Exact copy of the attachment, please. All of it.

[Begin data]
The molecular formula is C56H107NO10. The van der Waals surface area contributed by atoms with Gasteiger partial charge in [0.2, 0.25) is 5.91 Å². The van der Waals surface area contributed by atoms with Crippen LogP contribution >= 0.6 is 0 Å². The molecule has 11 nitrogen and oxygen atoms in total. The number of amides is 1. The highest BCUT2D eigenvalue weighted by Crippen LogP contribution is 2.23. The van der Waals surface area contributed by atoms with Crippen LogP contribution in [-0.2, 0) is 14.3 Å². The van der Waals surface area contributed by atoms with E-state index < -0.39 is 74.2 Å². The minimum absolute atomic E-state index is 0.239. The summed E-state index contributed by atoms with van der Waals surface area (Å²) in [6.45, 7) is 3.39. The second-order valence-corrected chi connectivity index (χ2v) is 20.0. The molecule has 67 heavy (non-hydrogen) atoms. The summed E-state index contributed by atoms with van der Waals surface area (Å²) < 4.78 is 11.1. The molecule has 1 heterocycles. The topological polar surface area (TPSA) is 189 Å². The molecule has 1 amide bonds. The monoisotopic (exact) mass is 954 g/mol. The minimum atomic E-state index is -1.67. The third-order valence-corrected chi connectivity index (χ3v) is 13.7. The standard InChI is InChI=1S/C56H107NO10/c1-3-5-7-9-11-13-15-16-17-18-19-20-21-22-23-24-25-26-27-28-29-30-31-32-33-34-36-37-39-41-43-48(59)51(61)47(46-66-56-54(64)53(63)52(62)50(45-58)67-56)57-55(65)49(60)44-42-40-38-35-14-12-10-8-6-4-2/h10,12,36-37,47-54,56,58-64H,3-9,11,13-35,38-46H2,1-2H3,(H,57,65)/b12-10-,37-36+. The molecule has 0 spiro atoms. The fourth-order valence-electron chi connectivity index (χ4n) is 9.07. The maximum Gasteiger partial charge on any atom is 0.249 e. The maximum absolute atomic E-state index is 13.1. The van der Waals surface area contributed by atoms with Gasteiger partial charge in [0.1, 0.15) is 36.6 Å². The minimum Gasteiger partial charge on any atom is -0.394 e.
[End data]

The molecular formula is C56H107NO10. The van der Waals surface area contributed by atoms with Gasteiger partial charge in [0.2, 0.25) is 5.91 Å². The van der Waals surface area contributed by atoms with Crippen LogP contribution >= 0.6 is 0 Å². The molecule has 11 nitrogen and oxygen atoms in total. The number of amides is 1. The highest BCUT2D eigenvalue weighted by Crippen LogP contribution is 2.23. The van der Waals surface area contributed by atoms with Crippen LogP contribution in [-0.2, 0) is 14.3 Å². The van der Waals surface area contributed by atoms with E-state index < -0.39 is 74.2 Å². The minimum absolute atomic E-state index is 0.239. The summed E-state index contributed by atoms with van der Waals surface area (Å²) in [6.45, 7) is 3.39. The second-order valence-corrected chi connectivity index (χ2v) is 20.0. The molecule has 67 heavy (non-hydrogen) atoms. The summed E-state index contributed by atoms with van der Waals surface area (Å²) < 4.78 is 11.1. The molecule has 1 heterocycles. The topological polar surface area (TPSA) is 189 Å². The molecule has 1 amide bonds. The monoisotopic (exact) mass is 954 g/mol. The minimum atomic E-state index is -1.67. The third-order valence-corrected chi connectivity index (χ3v) is 13.7. The standard InChI is InChI=1S/C56H107NO10/c1-3-5-7-9-11-13-15-16-17-18-19-20-21-22-23-24-25-26-27-28-29-30-31-32-33-34-36-37-39-41-43-48(59)51(61)47(46-66-56-54(64)53(63)52(62)50(45-58)67-56)57-55(65)49(60)44-42-40-38-35-14-12-10-8-6-4-2/h10,12,36-37,47-54,56,58-64H,3-9,11,13-35,38-46H2,1-2H3,(H,57,65)/b12-10-,37-36+. The molecule has 0 spiro atoms. The fourth-order valence-electron chi connectivity index (χ4n) is 9.07. The maximum Gasteiger partial charge on any atom is 0.249 e. The maximum absolute atomic E-state index is 13.1. The van der Waals surface area contributed by atoms with Gasteiger partial charge in [0.1, 0.15) is 36.6 Å². The minimum Gasteiger partial charge on any atom is -0.394 e.